In today’s FOXTV-anything-goes-media, lies are facts. So it makes it exceedingly frustrating for teachers to question media-repeated lies, distortions and misinformation.

Philosophers have a long tradition of questioning conventional norms and popular beliefs. Socrates was accused by the mob for being unpatriotic because he didn’t believe war with Sparta and the poorly planned Sicilian invasion were good ideas. As it turned out, he was right and they were wrong. Athens was demolished. He was promptly executed on trumped up charges, “Corrupting the Youth” and “Atheism” (gee, that sounds familiar!). In other words, Socrates was found guilty for being a critic of society, which made him an “enemy of the state.”

The intended goal of this bill is to allow students the opportunity to express FOXTV lies or misinformation, and their conservative views, in the classroom without teachers getting in the way. If the teachers challenge their Limbaugh or Hannity views, then the teacher will be sued, tarred & feathered and thrown into prison in the name of “Academic Freedom.” Oh, and let’s not forget the Hemlock.

Clearly, the professor's thesis is that undergraduate Philosophy courses are not simply venues for opinion-expressing free-for-alls. Indeed, the proper pursuit of philosophy is all about the disciplined critical thinking discussed here by an even more conservative, or perhaps just less interesting Volokh Conspirator.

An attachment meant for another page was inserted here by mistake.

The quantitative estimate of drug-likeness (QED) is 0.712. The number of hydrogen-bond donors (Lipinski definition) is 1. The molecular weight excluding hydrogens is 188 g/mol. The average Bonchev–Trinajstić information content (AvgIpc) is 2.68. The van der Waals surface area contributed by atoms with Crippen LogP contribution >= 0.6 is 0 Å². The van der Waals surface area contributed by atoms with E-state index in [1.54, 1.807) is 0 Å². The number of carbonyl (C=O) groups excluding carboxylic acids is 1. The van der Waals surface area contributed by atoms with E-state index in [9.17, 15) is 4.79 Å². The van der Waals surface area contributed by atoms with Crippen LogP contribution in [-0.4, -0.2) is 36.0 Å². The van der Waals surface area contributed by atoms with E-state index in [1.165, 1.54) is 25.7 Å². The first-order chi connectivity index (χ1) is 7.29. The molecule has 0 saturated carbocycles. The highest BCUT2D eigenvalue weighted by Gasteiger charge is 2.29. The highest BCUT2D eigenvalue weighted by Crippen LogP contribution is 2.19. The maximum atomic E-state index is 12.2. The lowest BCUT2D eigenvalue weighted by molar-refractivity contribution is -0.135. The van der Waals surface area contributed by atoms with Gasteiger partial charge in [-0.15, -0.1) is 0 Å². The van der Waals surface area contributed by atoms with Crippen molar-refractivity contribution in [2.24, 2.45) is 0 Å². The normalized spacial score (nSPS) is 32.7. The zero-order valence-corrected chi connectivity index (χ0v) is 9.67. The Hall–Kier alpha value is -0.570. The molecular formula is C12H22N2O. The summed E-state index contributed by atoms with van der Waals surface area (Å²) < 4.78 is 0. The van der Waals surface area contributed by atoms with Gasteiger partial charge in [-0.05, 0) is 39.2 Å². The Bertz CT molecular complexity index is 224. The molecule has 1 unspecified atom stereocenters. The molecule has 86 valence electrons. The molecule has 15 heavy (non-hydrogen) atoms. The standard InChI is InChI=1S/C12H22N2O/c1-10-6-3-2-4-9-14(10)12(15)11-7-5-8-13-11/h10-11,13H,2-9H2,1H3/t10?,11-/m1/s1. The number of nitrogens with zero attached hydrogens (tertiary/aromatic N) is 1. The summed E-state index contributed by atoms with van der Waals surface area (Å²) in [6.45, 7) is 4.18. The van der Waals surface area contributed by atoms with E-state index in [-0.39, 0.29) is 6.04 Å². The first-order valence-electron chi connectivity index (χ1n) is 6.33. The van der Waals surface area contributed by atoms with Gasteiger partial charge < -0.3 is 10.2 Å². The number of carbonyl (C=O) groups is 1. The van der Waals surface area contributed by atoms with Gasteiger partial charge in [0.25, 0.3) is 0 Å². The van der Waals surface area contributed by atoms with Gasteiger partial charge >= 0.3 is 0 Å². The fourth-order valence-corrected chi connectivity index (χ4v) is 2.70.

If you take her account at face value, and in the absence of any reason not to I will, nothing in what this presumably liberal philosophy professor said suggested she force-fed students the idea that Plato would have opposed the Iraq war. In light of his theory of war as, by and large, the product of ever-dilating desires (a worthy, if reductive thesis on its terms), she claims to have asked her class whether he would have approved. (Of course, I wasn't in the classroom, but neither was Bernstein.)

It seems to me that this sort of question, this sort of thought experiment, is the very essence of what a philosophy professor does. An historian of philosophy, perhaps, might be wandering afield with such an exercise, but surely Bernstein agrees that a working philosopher must make the subject current for untrained young students to maintain sufficient appeal to keep her classes full. Indeed, if philosophy has no currency, why waste resources on philosophy classes in the first place?

If, after inviting open debate on the speculation of Plato's take on the Iraq war, the teacher professed her own opinion that he would have disapproved, that also would be well within her province. Even less than it is the journalist's job, it certainly cannot be the professor's job to offer so deracinated account of her subject matter to suggest an absence of perspecitve or opinion. That's not what I paid for. And I'd be willing to bet it's not what Bernstein delivers to his students either.